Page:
The Girl on the Train – Review

Psychological thrillers are becoming increasingly ubiquitous, both in fiction and film. It is hardly surprising then, that after the literary success of The Girl on the Train, that a film adaptation quickly made its way to screen.

Emily Blunt stars as Rachel, an alcoholic whose dependency has resulted in increasing isolation. Travelling into the city each day under the pretence of attending work, she finds herself entranced by a young couple and their romantic interactions. For Rachel, this couple represents everything that she and her ex-husband could have been before the pain of infertility and his indulgence in extramarital affairs became too much. The proximity of this couple to her previous home, which is now inhabited by her ex-husband and his previous mistress, makes this illusion even more difficult and tangible.

The book, using names as chapter headings, is told from the first person perspective of three women. Rachel, Megan (part of the young couple who Rachel fantasises about) and Anna, Rachel’s ex-husband’s current wife. The film takes a similar, and rather lazy approach, using title cards to show which character we are currently viewing. Rather than relying on film visuals, the film chooses to heavily invest in character voice over, meaning that often, the film feels rather more like an audio book.

Thus, along with Rachel, we are privy to the inner thoughts of Megan, who is battling with a past incident and struggling with her current relationship. The contrast of Rachel’s fairy-tale version of Megan’s relationship, as viewed from the train, with the reality as told by Megan, is a nice touch, dispelling with the mythology that so often surround relationships. Yet, even when supposedly becoming intimately acquainted with Megan, hearing her express her fears and desires, we never get to truly know her as a character in her own right.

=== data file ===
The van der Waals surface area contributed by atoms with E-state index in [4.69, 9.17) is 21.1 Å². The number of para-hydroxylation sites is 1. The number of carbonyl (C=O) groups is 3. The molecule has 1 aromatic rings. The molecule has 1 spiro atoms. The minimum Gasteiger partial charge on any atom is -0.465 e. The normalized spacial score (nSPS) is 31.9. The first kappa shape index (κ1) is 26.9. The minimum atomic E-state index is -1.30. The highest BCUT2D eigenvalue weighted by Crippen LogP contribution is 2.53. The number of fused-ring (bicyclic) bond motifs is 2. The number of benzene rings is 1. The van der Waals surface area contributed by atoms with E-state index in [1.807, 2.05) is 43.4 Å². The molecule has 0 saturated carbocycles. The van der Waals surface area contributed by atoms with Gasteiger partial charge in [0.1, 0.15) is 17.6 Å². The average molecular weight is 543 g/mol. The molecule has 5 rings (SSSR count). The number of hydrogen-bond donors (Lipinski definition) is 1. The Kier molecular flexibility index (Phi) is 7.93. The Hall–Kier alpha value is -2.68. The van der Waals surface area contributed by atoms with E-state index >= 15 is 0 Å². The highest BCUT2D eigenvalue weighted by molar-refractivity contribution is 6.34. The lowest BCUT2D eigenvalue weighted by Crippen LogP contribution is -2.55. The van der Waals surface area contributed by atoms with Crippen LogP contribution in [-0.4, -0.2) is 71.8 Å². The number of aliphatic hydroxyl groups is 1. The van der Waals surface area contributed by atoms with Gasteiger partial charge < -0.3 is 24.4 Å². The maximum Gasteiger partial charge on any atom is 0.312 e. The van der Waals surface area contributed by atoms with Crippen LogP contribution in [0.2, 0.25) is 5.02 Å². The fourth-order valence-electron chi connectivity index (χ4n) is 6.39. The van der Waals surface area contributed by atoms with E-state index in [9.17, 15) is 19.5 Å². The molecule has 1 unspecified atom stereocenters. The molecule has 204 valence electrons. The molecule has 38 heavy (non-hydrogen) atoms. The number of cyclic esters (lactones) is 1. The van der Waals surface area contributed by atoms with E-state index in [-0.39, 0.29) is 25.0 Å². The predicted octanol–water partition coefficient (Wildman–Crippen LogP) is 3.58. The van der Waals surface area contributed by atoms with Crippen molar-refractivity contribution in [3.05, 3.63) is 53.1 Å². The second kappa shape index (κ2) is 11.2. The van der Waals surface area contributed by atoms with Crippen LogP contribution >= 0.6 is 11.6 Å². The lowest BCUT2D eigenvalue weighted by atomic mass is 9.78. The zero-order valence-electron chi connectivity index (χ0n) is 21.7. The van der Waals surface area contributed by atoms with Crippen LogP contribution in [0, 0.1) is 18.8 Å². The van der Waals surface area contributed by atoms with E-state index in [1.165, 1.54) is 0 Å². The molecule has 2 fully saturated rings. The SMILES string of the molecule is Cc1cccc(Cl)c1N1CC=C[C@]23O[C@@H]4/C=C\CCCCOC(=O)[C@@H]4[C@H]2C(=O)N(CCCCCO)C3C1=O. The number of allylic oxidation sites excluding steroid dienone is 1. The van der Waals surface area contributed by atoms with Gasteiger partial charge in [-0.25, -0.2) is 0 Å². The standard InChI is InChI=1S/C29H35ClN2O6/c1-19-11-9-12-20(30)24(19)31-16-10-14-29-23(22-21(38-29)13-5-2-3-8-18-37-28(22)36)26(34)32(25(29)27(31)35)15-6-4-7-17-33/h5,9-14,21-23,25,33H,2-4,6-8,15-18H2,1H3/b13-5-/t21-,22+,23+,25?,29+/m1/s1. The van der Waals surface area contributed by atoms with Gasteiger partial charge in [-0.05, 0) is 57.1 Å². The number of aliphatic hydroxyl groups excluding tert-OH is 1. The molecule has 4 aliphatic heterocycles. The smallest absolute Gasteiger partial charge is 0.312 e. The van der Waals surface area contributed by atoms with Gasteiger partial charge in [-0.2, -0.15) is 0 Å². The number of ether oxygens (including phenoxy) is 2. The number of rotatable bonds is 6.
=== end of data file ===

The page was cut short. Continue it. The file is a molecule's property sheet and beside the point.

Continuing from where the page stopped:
Megan becomes a fantasy figure, projected by both Rachel and Megan herself. Megan, in struggling with her own identity, constantly conjures a hypersexualised version of herself, yet this image is never really brought into relief. As a result, we never truly care about her character. This means that her disappearance, an event that apparently provides Rachel with a new purpose and obsession, feels inconsequential. Similarly, Anna’s story, which largely charts her domestic drudgery, is far from involving.

The film is hugely flawed, both in terms of its adaptive process, and its characterisation. The speed of the adaptation and subsequent production is telling, and immediately mars the transition from page to screen. The overreliance on voiceover merely demonstrates the inability to take risks by deviating from the source text in any form. It is understandable, if questionable, that an adaptation for a hugely successful book would attempt to directly render it onscreen, but in doing so, the adaptation becomes superfluous.

It would have been far more interesting to see the motivations of the characters depicted through visual means, rather than being explicitly told. Such an approach highlights a perceived lack of intelligence on the part of the audience, as if without being directly told how a character feels, we would not be able to understand.

The depiction of women too, is rather problematic. While it is certainly refreshing to see a film feature three lead women, it is only worthy of praise when these women are complex and fully formed characters. Each female character, despite their apparent individuality, are all motivated by similar aims and obsessions. Furthermore, each female character seem to hate other women. Rachel, rather than feeling anger towards her ex-husband for his affair, projects her rage towards Anna. Megan, in declining to start a family with her husband, is depicted as unfeeling and unempathetic. Her sexuality, rather than feeling empowering, is shown to be manipulative and dangerous.

The pacing is off, meaning that any tension that existed in the novel is lacking in its visual counterpart. As a result the film, in failing to involve and engage through its characters, as well as requiring some major editing to its overlong two hour running time, is simply dull. The tone is strangely pitched; taking itself far too seriously. Certainly the cast do their best, but the end result is a B-movie without any schlocky enjoyment.


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